Aussie tourist's 'scary' Bali warning after contracting deadly disease

Sydney woman Marley, 24, told Yahoo she wouldn't wish dengue fever on any person.

Marley lies in a Bali hospital bed rubbing her eye looking physically unwell after contracting dengue fever (left). She shows her bloodshot eye to the camera (right).
Sydney woman Marley spent eight days in a Bali hospital after contracting dengue fever at the end of last month. Source: Supplied

Aussies heading to Indonesia during the upcoming tourist high season are being warned of a sudden surge of dengue fever cases in the country. Sydney woman Marley has just returned home after becoming one of the many travellers to have contracted the virus in recent months.

The 24-year-old told Yahoo News she spent eight days in a Bali hospital, admitting she had no choice but to "stay calm" during the "scary" health experience as she was travelling solo. "I had a lot of body aches, my joints were really sore which was weird. And then I was sweating but really cold, which was crazy," the 24-year-old said, adding a local doctor confirmed she had contracted the virus from a mosquito bite.

After being diagnosed, physicians told Marley they needed to move her from Gili Trawangan to Bali to adequately monitor her health, but the tourist was forced to hold off as she hadn't heard back from her insurance company.

After receiving confirmation that her medical costs would indeed be covered, she was taken on a three-hour boat and ambulance journey between islands.

"The doctors organised an ambulance boat to get me there and then I got in an ambulance to get to hospital... [the sickness] came a lot in waves, the fever and chills," she said. "It was very scary. I have never been in an ambulance or anything before, I haven't really had any health problems when I've been overseas."

Marley lies in hospital bed (left) and was taken on a boat at night to Bali (right).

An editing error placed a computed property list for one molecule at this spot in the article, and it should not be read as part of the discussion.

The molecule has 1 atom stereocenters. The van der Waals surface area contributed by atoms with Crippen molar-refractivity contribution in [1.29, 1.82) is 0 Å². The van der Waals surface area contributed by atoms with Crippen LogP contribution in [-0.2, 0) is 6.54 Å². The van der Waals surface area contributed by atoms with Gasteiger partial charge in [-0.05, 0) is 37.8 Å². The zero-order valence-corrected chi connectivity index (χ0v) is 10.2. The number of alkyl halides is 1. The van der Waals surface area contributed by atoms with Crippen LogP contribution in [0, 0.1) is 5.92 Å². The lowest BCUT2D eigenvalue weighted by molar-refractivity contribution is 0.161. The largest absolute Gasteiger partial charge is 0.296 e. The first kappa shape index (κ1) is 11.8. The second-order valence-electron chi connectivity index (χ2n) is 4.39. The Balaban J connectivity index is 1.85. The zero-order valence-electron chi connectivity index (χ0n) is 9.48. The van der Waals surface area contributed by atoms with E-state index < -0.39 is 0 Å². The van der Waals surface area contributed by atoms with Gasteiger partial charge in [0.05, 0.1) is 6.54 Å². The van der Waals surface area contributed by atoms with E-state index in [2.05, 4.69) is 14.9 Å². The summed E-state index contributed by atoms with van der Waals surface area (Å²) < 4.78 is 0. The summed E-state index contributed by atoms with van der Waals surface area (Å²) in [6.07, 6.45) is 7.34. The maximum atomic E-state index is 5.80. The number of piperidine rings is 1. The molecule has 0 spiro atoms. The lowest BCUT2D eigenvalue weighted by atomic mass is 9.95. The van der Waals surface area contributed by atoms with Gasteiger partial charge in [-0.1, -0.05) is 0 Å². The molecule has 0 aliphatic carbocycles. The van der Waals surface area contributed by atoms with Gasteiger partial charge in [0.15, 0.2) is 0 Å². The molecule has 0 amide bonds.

The Sydney woman was transported from Gili Trawangan to Bali via boat. Source: Supplied

Her severe dehydration and low white blood cell count — a result of her immune system being compromised — caused her gums to bleed and her eyes to become bloodshot, with Marley calling her symptoms "feral".

There is no treatment for dengue fever but patients frequently need to be monitored in hospital because they become severely dehydrated. Often medical staff will connect patients to IV drips and encourage rest until the fever passes.

There is a vaccine, which Marley got before her travels, but the best preventative measure is to use "lots and lots" of insect repellent — something the Aussie was slack on.

"Be really vigilant with with your mozzie repellent, definitely wear a lot of bug spray... I didn't use it which was so stupid," she admitted. "Wearing long, flowy clothes and avoiding stagnant bodies of water helps too, there's always heaps of mosquitos out."

"I wouldn't wish dengue on any person ever," she said.

There has been over 60,000 cases of dengue fever reported in Indonesia so far in 2024. The WA Health Department has issued a warning to travellers heading overseas after 138 of the state's cases recorded this year were acquired in the country.

While most people experience mild or no symptoms, one in 20 develop severe dengue which can result in shock, internal bleeding and even death, according to the Centers for Disease Control and Prevention.

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